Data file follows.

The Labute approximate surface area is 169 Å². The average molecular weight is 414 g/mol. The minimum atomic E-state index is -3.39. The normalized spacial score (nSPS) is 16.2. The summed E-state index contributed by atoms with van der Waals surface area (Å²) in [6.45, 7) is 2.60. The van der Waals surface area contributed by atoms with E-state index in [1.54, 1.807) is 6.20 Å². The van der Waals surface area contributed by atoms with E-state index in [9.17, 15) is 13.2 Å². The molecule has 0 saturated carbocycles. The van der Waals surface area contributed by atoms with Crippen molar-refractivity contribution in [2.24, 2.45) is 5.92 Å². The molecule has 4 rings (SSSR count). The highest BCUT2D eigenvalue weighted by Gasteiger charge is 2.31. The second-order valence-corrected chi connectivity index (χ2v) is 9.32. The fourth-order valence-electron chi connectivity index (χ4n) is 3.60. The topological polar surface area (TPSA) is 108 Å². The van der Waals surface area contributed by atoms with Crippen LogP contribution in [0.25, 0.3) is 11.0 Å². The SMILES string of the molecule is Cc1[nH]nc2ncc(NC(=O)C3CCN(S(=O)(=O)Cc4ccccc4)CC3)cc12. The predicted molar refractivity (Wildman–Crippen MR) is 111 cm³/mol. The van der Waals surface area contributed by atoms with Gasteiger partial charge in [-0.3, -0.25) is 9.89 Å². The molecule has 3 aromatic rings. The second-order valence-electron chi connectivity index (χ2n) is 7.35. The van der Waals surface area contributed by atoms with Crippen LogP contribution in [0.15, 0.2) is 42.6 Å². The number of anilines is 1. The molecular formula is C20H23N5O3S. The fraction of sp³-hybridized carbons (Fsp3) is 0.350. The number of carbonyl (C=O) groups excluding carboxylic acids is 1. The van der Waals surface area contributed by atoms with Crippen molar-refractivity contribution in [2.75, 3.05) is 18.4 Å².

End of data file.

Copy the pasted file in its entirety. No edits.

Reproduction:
The Labute approximate surface area is 169 Å². The average molecular weight is 414 g/mol. The minimum atomic E-state index is -3.39. The normalized spacial score (nSPS) is 16.2. The summed E-state index contributed by atoms with van der Waals surface area (Å²) in [6.45, 7) is 2.60. The van der Waals surface area contributed by atoms with E-state index in [1.54, 1.807) is 6.20 Å². The van der Waals surface area contributed by atoms with E-state index in [9.17, 15) is 13.2 Å². The molecule has 0 saturated carbocycles. The van der Waals surface area contributed by atoms with Crippen molar-refractivity contribution in [2.24, 2.45) is 5.92 Å². The molecule has 4 rings (SSSR count). The highest BCUT2D eigenvalue weighted by Gasteiger charge is 2.31. The second-order valence-corrected chi connectivity index (χ2v) is 9.32. The fourth-order valence-electron chi connectivity index (χ4n) is 3.60. The topological polar surface area (TPSA) is 108 Å². The van der Waals surface area contributed by atoms with Crippen LogP contribution in [0.25, 0.3) is 11.0 Å². The SMILES string of the molecule is Cc1[nH]nc2ncc(NC(=O)C3CCN(S(=O)(=O)Cc4ccccc4)CC3)cc12. The predicted molar refractivity (Wildman–Crippen MR) is 111 cm³/mol. The van der Waals surface area contributed by atoms with Gasteiger partial charge in [-0.3, -0.25) is 9.89 Å². The molecule has 3 aromatic rings. The second-order valence-electron chi connectivity index (χ2n) is 7.35. The van der Waals surface area contributed by atoms with Crippen LogP contribution in [0.15, 0.2) is 42.6 Å². The number of anilines is 1. The molecular formula is C20H23N5O3S. The fraction of sp³-hybridized carbons (Fsp3) is 0.350. The number of carbonyl (C=O) groups excluding carboxylic acids is 1. The van der Waals surface area contributed by atoms with Crippen molar-refractivity contribution in [2.75, 3.05) is 18.4 Å².